This guest commentary is by Melanie Dallas, LPC, CEO of Highland Rivers Behavioral Health.
As one of the largest behavioral health safety-net agencies in Georgia, it is an understatement to say Highland Rivers Behavioral Health does a lot of work. In fact, with a team of nearly 900 staff members that includes therapists, addiction counselors, peer specialists, case managers, psychiatrists, health services technicians and many more, Highland Rivers provides thousands of services to thousands of individuals each year.
Even so, we are always looking for ways to expand our services, to reach more people, to prioritize members of our communities who may have unique needs and challenges – veterans, individuals struggling with opioids, re-entering the workforce, or individuals in crisis.
With the assistance of the Highland Rivers Foundation, we have received several grants which allow us to go above and beyond our conventional services with new, innovative and highly-focused programs, and build new and creative community partnerships as well.
As we begin 2023, I wanted to take this opportunity to review some of the grant-funded programs we are implementing – programs that we know will make a meaningful difference in the lives of some of the most vulnerable members of our communities. And because we simply couldn’t do all this work by ourselves, you’ll notice that all of these initiatives involve community partners, which also helps link individuals to other critical community resources.
Veteran suicide prevention. A grant from the Veterans Administration, the Staff Sergeant Fox grant, focuses on decreasing veteran suicide in Cherokee and Pickens counties. Highland Rivers, in partnership with the Marietta Vet Center, Cherokee County Homeless Veterans Program, and the Center for the Advancement of Military and Emergency Services (at Kennesaw State University), will employ a multi-disciplinary (clinicians, peers, case managers, nurse and an APRN) rapid response team specifically for veterans who may be in crisis or imminent risk of suicide. Highland Rivers has recently completed hiring staff for this program, which is set to begin shortly.
Co-response. A co-response program pairs a uniformed law enforcement officer with a licensed mental health clinician to respond to individuals in behavioral health crisis in the community. Highland Rivers has had a highly-successful co-response program in Cobb County since 2019, and over the past several months has received three grants – from the Bureau of Justice, the Substance Abuse and Mental Health Services Administration (SAMHSA), and most recently, the Department of Behavioral Health and Developmental Disabilities – to expand co-response into Catoosa, Cherokee and Pickens counties respectively.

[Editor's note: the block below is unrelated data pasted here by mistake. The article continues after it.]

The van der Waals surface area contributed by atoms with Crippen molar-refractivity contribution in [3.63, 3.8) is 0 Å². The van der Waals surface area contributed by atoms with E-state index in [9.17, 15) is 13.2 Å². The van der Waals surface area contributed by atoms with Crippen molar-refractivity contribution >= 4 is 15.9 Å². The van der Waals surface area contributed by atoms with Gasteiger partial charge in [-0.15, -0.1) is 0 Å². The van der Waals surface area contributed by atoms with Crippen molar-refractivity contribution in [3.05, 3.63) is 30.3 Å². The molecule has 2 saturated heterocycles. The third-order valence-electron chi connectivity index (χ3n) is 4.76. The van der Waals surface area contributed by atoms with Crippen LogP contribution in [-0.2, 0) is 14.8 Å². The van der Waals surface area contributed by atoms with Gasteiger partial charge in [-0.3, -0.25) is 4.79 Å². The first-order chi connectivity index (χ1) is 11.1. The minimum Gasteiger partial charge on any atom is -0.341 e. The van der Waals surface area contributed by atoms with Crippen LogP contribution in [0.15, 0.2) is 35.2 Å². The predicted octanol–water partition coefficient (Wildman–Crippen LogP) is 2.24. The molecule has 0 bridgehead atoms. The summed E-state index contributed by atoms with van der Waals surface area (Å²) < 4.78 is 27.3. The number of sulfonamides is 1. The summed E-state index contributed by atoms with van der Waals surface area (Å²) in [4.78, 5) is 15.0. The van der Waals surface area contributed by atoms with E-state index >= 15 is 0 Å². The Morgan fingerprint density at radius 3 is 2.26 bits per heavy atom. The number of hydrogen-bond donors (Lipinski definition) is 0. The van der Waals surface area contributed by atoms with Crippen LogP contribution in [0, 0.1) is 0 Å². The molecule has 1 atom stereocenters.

Community health. A second grant from SAMHSA is helping Highland Rivers Behavioral Health enhance community outreach and engagement activities, and expand both our APEX school-based mental health program, and our hospital emergency department assessment and diversion partnership programs.
Recovery-to-work. This grant from the Appalachian Regional Commission allows Highland Rivers to support individuals who are in recovery from substance abuse disorder as they re-enter the workforce. Targeting individuals in Polk, Haralson, Whitfield and Murray counties, the grant helps provide training and technical assistance to chambers of commerce, and small and large employers on how to support individuals in recovery.
Opioid prevention. A partnership with Morehouse School of Medicine, the Community Education and Training in Opioid Use Reduction (CETOUR) program is funded by the Health Resources and Services Administration (HRSA) and targets Fannin, Gilmer and Pickens counties. The grant supports treatment and prevention of opioid use disorder, as well as the distribution of Narcan kits (a fast-acting nasal spray that can reverse opioid overdose) to community partners and training in how to administer it to individuals experiencing overdose.
These grants, as well as many others, help Highland Rivers and our partners enhance the services available in our communities. But more important, these initiatives help our community remove barriers and ensure everyone has access to services that meet their unique needs, and have the support and resources they need to live in recovery in their community.
Melanie Dallas is a licensed professional counselor and CEO of Highland Rivers Behavioral Health, which provides treatment and recovery services for individuals with mental illness, substance use disorders, and intellectual and developmental disabilities in a 13-county region of northwest Georgia that includes Bartow, Cherokee, Cobb, Floyd, Fannin, Gilmer, Gordon, Haralson, Murray, Paulding, Pickens, Polk and Whitfield counties.